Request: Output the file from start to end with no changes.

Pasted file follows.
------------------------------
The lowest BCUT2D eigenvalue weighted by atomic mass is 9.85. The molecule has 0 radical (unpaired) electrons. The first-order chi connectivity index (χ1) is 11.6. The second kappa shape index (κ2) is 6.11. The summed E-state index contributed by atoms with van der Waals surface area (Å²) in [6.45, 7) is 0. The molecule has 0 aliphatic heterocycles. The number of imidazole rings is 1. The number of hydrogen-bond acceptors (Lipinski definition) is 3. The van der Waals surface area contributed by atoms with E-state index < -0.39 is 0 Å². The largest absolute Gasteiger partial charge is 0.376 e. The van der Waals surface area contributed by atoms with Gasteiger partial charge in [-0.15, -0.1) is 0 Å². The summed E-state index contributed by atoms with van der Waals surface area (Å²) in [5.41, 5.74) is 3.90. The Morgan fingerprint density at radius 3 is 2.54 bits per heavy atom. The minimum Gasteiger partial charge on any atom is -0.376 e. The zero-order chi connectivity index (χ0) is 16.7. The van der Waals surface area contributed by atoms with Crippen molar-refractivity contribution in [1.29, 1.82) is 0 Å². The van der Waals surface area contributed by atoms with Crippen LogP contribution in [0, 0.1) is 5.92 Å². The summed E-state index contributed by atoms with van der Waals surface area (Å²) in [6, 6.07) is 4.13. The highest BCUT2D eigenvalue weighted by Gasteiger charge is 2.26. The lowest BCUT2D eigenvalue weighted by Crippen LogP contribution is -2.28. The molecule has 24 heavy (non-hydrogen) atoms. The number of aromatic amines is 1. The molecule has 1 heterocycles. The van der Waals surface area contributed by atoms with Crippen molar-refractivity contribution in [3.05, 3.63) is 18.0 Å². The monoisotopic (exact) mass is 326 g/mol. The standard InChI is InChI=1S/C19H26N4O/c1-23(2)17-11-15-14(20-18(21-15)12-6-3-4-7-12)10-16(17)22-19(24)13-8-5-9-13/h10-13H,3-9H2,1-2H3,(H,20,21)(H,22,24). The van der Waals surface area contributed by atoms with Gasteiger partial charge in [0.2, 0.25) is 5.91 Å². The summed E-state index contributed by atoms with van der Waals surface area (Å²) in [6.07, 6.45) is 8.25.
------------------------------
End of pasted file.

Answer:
The lowest BCUT2D eigenvalue weighted by atomic mass is 9.85. The molecule has 0 radical (unpaired) electrons. The first-order chi connectivity index (χ1) is 11.6. The second kappa shape index (κ2) is 6.11. The summed E-state index contributed by atoms with van der Waals surface area (Å²) in [6.45, 7) is 0. The molecule has 0 aliphatic heterocycles. The number of imidazole rings is 1. The number of hydrogen-bond acceptors (Lipinski definition) is 3. The van der Waals surface area contributed by atoms with E-state index < -0.39 is 0 Å². The largest absolute Gasteiger partial charge is 0.376 e. The van der Waals surface area contributed by atoms with Gasteiger partial charge in [-0.15, -0.1) is 0 Å². The summed E-state index contributed by atoms with van der Waals surface area (Å²) in [5.41, 5.74) is 3.90. The Morgan fingerprint density at radius 3 is 2.54 bits per heavy atom. The minimum Gasteiger partial charge on any atom is -0.376 e. The zero-order chi connectivity index (χ0) is 16.7. The van der Waals surface area contributed by atoms with Crippen molar-refractivity contribution in [1.29, 1.82) is 0 Å². The van der Waals surface area contributed by atoms with Crippen LogP contribution in [0, 0.1) is 5.92 Å². The summed E-state index contributed by atoms with van der Waals surface area (Å²) in [6, 6.07) is 4.13. The highest BCUT2D eigenvalue weighted by Gasteiger charge is 2.26. The lowest BCUT2D eigenvalue weighted by Crippen LogP contribution is -2.28. The molecule has 24 heavy (non-hydrogen) atoms. The number of aromatic amines is 1. The molecule has 1 heterocycles. The van der Waals surface area contributed by atoms with Crippen molar-refractivity contribution in [3.05, 3.63) is 18.0 Å². The monoisotopic (exact) mass is 326 g/mol. The standard InChI is InChI=1S/C19H26N4O/c1-23(2)17-11-15-14(20-18(21-15)12-6-3-4-7-12)10-16(17)22-19(24)13-8-5-9-13/h10-13H,3-9H2,1-2H3,(H,20,21)(H,22,24). The van der Waals surface area contributed by atoms with Gasteiger partial charge in [0.2, 0.25) is 5.91 Å². The summed E-state index contributed by atoms with van der Waals surface area (Å²) in [6.07, 6.45) is 8.25.